If you’ve been following the news recently, you have likely seen that Brazil has been reeling with protests on and off since early June. Diego Calderon ’13 interviewed a number of Brazilians to get a sense for why they are protesting. A description of the protests – and of his process in making the video – follows after the jump:
After my graduation (I’m a ’13) I spent a month in the South of Brazil visiting family and practicing my Portuguese. A couple weeks into the trip the manifestações or demonstrations really started to get big. It all started because Brazilians believe their public transportation is failing them. In Florianópolis, where I spent most of my time, the cost of a single bus ticket is 2.90 reals or around $1.50, and the government was proposing a slight increase. While that does not seem like much to us, it is a considerable chunk of ones salary when minimum wage is only about $1.30 per hour. An important group organizing several protests is the Movimento Passe Livre (MPL) who believe that public transportation must be free if we really want public health and education. The reasoning is that if people do not have the means to reach the hospitals or schools then those services are not really public. After a while other groups joined the protests complicating the message. There is a lot of anger against mismanagement of government funds in regards to the World Cup. People also critique the quality of health and education services, and of course corruption in general.
I don’t consider myself the most dedicated activist. Instead, my intention was to put my Portuguese to use and get a better idea of the movement’s message. I attended a protest in the downtown district of Florianópolis and followed the approximately 50+ thousand protestors as they proceeded to block the only bridge with access to the island. Along the way I interviewed several people with the help of a buddy from the area Gleison Henrique. Fábia Rocha, a good friend of mine who is also from Florianópolis and Maria Alejandra Jaramillo helped with the transcript and translation. Finally Tyler Finchum filmed a bit and was the one who initially convinced me to go down to the protests.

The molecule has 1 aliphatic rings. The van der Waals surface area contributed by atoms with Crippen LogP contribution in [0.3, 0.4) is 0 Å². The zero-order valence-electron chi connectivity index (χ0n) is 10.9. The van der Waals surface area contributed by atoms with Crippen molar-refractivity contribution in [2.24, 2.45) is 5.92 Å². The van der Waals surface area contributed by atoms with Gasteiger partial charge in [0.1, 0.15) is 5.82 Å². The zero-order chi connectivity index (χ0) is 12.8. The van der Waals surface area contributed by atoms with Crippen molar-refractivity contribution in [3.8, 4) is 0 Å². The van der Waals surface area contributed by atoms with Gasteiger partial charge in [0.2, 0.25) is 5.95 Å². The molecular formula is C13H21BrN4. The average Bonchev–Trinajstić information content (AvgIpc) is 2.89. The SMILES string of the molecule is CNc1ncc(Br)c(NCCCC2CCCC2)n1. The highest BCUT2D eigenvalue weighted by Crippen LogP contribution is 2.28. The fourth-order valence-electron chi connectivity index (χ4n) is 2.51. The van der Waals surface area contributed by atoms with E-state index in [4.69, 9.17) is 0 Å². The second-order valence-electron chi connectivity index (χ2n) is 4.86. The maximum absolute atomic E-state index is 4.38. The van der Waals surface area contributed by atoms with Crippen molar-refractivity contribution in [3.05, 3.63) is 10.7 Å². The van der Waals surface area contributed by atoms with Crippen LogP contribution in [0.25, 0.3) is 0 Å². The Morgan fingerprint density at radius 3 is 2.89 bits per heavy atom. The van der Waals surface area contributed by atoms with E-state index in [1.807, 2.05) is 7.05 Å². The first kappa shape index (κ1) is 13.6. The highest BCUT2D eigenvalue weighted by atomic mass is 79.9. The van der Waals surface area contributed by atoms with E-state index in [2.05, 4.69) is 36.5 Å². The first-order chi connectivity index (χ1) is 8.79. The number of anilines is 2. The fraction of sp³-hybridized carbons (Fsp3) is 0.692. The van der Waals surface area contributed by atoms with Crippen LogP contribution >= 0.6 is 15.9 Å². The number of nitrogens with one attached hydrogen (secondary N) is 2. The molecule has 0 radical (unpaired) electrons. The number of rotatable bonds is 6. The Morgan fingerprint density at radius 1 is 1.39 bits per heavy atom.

While the video is in Portuguese, there are English subtitles on the video (which can be activated under closed captioning if they are off), and a full transcript of the video in both languages is available in the description.
For more on the Brazilian protests, check out some of the following articles. While most of them are from a few weeks ago, they provide useful facts and dialogue about the movement.
Brazilian Protests Tumblr [A tumblr of news from people involved in the protests translated to English]
Aljazeera: Breaking down Brazil’s protests
NY Times: The Signs of the Brazilian Protests
NY Times: Sweepings Protests in Brazil Pull in an Array of Grievances
NY Times: Readers Debate Brazil’s Protests
NPR: Protests in Brazil Gain Steam, Violence Increases
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